I must admit, I didn't know we had a war in Somalia.
It's part of the War on Terrorism, and it shakes out to at least 500 troops on the ground in Somalia, and increasing numbers of air strikes over the the last two months.
The attacks killed 225 people in January and February, according to the New York Times, compared to 326 in all of 2018.
Shortly after President Trump took office, he declared Somalia an “area of active hostilities” subject to war-zone rules. This designation allows the U.S. military to readily attack Shabab militants, including foot soldiers with no special skills or role, and it permits the killing of civilian bystanders.
The U.S. Africa Command acknowledged it carried out the air strike on Sunday, saying that three militants had died in the attack, as well as three separate attacks in a five-day stretch of February killing 35, 20 and 26 people. More on the war in Somalia here.
The Shabab have proved resilient against the American airstrikes, and continue to carry out regular bombings in East Africa, and the stepped-up attacks are exacerbating the humanitarian crisis in Somalia.
Why all the bad news?
Just setting the stage for this feature story....
In the midst of decades of violence, drought and famine in Somalia, there's one woman who's been making enemies peaceful, feeding the hungry and standing up to al Qaeda like a one woman army.
Her name is Dr. Hawa Abdi, the saint Rambo comparison came from Glamour Magazine, when it named Dr. Abdi Woman of the Year in 2010, along with her two daughters, also doctors in Somalia.
"They are very angry and mentally not [there] when they are coming to you," Abdi she told NPR. "Their parents or their brothers, their wives, their fathers were killed in front of them. They're coming to me. There is no government. The whole society became violent."
Dr. Abdi became one of Somalia's first female gynecologists in 1971, after medical school in the Soviet Ukraine.
She worked in Mogadishu’s largest
hospital until 1983, when she left, deciding she wanted to provide free medical care to dirt-poor women who would never be able to afford having a baby in a hospital.
"I decided to open my own clinic next to our family’s home in a rural area, 15 miles from the capital. Within a few months, I was seeing 100 patients a day."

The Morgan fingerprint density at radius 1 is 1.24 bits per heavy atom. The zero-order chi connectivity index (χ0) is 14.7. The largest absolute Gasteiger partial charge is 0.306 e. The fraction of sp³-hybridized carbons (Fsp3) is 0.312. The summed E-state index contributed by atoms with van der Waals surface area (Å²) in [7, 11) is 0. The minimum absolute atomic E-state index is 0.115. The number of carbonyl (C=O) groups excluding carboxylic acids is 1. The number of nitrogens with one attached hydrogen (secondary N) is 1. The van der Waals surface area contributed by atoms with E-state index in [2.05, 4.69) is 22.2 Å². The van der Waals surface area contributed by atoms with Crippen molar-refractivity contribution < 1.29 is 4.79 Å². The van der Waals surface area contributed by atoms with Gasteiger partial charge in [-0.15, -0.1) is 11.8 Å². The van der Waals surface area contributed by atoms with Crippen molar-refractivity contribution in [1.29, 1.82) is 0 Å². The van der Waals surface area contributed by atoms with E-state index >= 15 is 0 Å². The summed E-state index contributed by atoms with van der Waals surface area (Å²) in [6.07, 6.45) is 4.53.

When the country exploded in civil war in 1991 and the Somalian government collapsed, Dr. Abdi's clinic and her home turned into a triage center. Hundreds, than thousands of people, mostly women and children, settled in temporary shelter in the doctor's family's ancestral lands surrounding the clinic.
Dr. Abdi sold her family’s gold to buy food to keep the children alive and give adults the strength to dig graves. We clung to one another and we survived, but the fighting continued," said Dr. Abdi.
a displaced person camp.
She worked 12-hour days, 7 days a week, delivering babies, treating gunshot wounds, and providing IV lines of nourishment to starving children.
By 2010, With help from the U.N. "Hawa's Camp" was providing food, clean water, and shelter to 90,000 refugees. Dr. Abdi had two strict rules to preserve the peace. First, no one is allowed to talk about clan or family, the most divisive issue in Somalia. Second, men are not allowed to beat their wives.
In May 2010 Islamist militants arrived at the gate, demanding Dr. Abdi turn over management of the hospital and camp to them, as women are not allowed to hold positions of power under their brand of Islam. She invited them to sit down to dinner.
After eating, "Six Hizbul Islam soldiers, jittery, aggressive young men with -henna-dyed beards, wearing red-and-white checkered scarves, their index fingers forever on the triggers of their guns," ordered her to leave.
Elders in the camp warned her she'd be shot, but Dr. Abdi stood up to the militants.
"At least I will die with dignity," she said. "They did not shoot me; they pushed back their chairs and left."
"A BBC producer called me during some of the heaviest shelling," said Dr. Abdi. "I told him that the militiamen’s targets were the maternity and surgical wards, and the pediatric malnutrition section. One woman recovering from a C-section I’d performed earlier that day had stood up to run.
"Terrified mothers detached feeding tubes and IV lines from their dehydrated children’s noses and arms to flee into the woods, away from the indiscriminate shooting. A group of militiamen stormed into my room. 'You’ve spoken to the radio, haven’t you?' shouted one."
The armed men demanded her cellphone and and hauled Dr. Abdi and six nurses away, holding them hostage for ten hours. Then the gunmen returned her phone, saying. “You have many supporters,” and ordering her to call people to say she was alive and unharmed.
The following day armed men appear to tell her not to re-open the hospital. She said she would not reopen without a written apology.
“Dr. Hawa, you are stubborn,” one told her.
“I do something for my people and my country,” she said. “What have you done for your people and your country?”
A week later their second-in-command returned with a written apology.
In 2012, Dr. Abdi was nominated for the Nobel Peace Prize.
Today 850 young people attend school in the camp, and Mama Hawa insists that equal numbers of boys and girls go to school.
Dr. Adbi now, in her early 70s, runs a foundation to raise money for operations, while the camp and hospital are run by her daughter, Deqo Mohamed, who also became a doctor. It's mission is to secure basic human rights in Somalia through building sustainable institutions in healthcare, education, agriculture, and social entrepreneurship.